Because of the small dose and short period of administration, it is unusual to have toxicity from an ingested medicinal soluble lead salt. Rarely has the intoxication been of the encephalic type. Nevertheless a small dose, long continued, may produce encephalopathy, as is shown in the following report.
REPORT OF CASE
G. G., a man, aged 43, admitted to the neurosurgical service of St. Joseph's Hospital Jan. 25, 1937, complained of headache, mental confusion, muscular weakness and epileptiform convulsions. The family history was unessential. He had active pulmonary tuberculosis, complicated by intestinal tuberculosis, necessitating the removal of 12 inches (30 cm.) of terminal ileum, the cecum and ascending colon on June 10, 1936. After this diarrhea developed, for which, beginning August 29, he took a pill containing 1 grain (0.065 Gm.) each of lead acetate and opium, twice a day. Except for one seven day period, this was continued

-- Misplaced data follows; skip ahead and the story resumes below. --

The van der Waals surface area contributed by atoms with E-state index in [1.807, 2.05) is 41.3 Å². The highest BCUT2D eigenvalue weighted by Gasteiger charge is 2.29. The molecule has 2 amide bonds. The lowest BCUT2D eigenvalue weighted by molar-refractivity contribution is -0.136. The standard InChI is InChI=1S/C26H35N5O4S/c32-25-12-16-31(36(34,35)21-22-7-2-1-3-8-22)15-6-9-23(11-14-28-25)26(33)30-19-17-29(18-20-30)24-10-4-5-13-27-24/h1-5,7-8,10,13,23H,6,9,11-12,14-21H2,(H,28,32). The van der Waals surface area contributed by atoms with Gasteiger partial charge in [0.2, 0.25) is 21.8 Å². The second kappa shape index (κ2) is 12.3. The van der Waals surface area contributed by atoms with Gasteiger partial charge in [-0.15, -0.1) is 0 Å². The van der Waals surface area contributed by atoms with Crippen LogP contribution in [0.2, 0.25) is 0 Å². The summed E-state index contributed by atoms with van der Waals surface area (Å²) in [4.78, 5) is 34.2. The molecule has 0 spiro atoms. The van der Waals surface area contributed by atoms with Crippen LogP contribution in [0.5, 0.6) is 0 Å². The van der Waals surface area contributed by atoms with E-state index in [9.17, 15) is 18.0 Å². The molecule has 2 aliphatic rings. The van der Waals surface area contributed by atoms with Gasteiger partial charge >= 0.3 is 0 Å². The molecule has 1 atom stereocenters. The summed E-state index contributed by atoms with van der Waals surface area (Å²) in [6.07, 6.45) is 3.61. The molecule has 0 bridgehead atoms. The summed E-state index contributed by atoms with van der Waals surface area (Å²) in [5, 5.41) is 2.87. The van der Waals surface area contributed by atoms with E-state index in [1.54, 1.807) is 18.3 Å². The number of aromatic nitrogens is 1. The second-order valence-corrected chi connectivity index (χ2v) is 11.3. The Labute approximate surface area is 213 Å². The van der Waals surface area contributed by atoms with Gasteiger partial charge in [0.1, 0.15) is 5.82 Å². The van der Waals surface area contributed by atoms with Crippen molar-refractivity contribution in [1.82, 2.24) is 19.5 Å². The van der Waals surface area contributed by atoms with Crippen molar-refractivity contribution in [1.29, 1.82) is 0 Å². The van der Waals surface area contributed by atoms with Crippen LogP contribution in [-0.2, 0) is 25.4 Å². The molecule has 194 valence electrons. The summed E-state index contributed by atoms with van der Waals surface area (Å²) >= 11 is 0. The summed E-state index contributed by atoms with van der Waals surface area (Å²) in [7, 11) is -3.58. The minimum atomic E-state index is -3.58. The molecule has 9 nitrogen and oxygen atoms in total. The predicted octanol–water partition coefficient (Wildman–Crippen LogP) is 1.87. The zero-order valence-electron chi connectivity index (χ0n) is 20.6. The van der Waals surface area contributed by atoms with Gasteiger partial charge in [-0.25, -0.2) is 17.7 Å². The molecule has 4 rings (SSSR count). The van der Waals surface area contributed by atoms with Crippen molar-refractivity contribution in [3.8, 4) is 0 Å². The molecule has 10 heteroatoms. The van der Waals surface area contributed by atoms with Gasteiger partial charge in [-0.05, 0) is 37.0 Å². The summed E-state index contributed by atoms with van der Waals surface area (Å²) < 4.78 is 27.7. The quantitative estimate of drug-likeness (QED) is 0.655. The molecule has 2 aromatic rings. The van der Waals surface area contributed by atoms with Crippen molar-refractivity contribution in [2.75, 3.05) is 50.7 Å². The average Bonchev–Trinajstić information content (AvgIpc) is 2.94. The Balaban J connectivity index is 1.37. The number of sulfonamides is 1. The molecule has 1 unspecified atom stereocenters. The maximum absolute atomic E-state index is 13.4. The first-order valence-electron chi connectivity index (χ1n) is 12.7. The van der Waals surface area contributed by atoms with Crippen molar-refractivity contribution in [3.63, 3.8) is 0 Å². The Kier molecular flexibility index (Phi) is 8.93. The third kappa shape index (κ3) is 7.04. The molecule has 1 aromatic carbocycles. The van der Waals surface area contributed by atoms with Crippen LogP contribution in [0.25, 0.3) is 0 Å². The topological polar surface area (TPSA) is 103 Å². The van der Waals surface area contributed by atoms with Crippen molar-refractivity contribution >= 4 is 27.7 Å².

Geraghty WR. ENCEPHALOPATHY FROM THE THERAPEUTIC USE OF LEAD AND OPIUM PILLS. JAMA. 1938;110(3):208-209. doi:10.1001/jama.1938.62790030003010b